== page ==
In September, spinach with the Ready Pac label was among the brands pulled from the shelves after federal authorities traced a nationwide E. coli outbreak to a Natural Selections processing plant that bags Ready Pac fresh spinach, the AP said. That outbreak sickened 199 people in 26 states and Canada and left three dead.

Also in September, an outbreak of salmonella was traced to tomatoes served in restaurants. The outbreak sickened 183 people in 21 states, as well as two people in Canada.

Meanwhile, the first lawsuit stemming from the latest E. coli outbreak has been filed, by the family of an 11-year-old Long Island boy who got sick after eating at a Long Island Taco Bell. The suit against Taco Bell seeks an undisclosed amount in damages.

One expert thinks the recent spate of food-borne problems is a sign of new dangers in the U.S. food production and distribution system, which has become increasingly mechanized.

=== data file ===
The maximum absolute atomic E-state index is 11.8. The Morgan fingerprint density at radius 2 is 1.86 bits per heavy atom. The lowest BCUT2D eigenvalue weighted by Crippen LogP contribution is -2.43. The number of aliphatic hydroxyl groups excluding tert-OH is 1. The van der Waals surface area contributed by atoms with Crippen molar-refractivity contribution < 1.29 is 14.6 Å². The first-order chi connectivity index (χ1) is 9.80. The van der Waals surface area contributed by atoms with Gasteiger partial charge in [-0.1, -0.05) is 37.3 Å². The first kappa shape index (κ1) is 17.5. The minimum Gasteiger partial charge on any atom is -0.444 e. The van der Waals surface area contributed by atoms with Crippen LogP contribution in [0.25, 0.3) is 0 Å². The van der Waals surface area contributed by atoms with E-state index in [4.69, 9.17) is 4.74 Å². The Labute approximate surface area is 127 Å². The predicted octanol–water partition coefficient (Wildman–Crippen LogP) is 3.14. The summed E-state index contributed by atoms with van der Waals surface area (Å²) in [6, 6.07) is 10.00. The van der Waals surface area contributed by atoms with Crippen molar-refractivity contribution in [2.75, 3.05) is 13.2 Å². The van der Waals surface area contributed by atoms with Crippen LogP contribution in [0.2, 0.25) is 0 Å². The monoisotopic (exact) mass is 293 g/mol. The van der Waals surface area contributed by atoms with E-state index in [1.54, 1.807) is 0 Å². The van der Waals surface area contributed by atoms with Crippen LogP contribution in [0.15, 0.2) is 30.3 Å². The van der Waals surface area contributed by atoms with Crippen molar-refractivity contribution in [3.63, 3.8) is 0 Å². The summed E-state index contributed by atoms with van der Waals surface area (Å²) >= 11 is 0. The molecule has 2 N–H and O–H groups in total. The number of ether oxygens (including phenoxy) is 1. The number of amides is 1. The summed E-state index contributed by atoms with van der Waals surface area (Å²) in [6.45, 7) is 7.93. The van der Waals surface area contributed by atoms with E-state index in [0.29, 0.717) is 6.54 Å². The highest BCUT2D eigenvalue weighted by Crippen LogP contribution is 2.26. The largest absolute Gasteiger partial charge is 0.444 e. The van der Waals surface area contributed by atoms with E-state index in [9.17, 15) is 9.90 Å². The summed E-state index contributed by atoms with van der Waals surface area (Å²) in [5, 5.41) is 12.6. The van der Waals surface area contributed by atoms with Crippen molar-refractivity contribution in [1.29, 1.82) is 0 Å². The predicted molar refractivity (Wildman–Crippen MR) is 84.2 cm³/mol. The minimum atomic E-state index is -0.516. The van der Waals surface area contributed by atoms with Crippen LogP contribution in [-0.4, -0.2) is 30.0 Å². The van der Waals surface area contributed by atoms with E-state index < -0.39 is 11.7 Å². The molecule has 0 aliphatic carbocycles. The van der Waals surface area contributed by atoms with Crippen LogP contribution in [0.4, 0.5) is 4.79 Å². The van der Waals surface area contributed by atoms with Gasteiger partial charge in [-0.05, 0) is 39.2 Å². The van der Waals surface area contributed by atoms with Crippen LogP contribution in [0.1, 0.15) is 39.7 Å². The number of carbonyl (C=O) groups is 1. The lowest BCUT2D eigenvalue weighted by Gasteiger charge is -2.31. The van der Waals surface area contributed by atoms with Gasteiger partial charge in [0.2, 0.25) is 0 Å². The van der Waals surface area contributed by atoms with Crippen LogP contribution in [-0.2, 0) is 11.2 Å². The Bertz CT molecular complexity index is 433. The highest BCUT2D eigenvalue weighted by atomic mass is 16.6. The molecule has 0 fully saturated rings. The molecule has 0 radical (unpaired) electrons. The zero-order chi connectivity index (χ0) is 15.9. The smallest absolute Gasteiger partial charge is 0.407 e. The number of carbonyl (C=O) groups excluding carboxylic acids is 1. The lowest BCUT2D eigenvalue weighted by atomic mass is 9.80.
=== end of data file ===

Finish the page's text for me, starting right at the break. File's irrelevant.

"This [the latest E. coli outbreak] is one of a series of outbreaks, which represent a change in the pattern of food-borne outbreaks," said Dr. Pascal James Imperato, chairman of the Department of Preventive Medicine and Community Health and director of the Master of Public Health Program at SUNY Downstate Medical Center in Brooklyn, N.Y.

Previously, E. coli contamination occurred at the place where food was served as opposed to the source of growing and production, Imperato said. "This outbreak and the spinach outbreak are really a newer development. We are now seeing contamination at the source of production," said Imperato, a former New York City health commissioner.

Since growing and distributing vegetables has become an "agribusiness," with fewer but larger growers, processors and distributors, there's more chance of contamination, Imperato added. Contamination can occur from irrigation, which can spread E. coli from neighboring animal grazing lots, and during the packaging in large plants. And that packaging increasingly relies on plastic bags, which create an ideal environment for bacteria such as E. colito grow, he explained.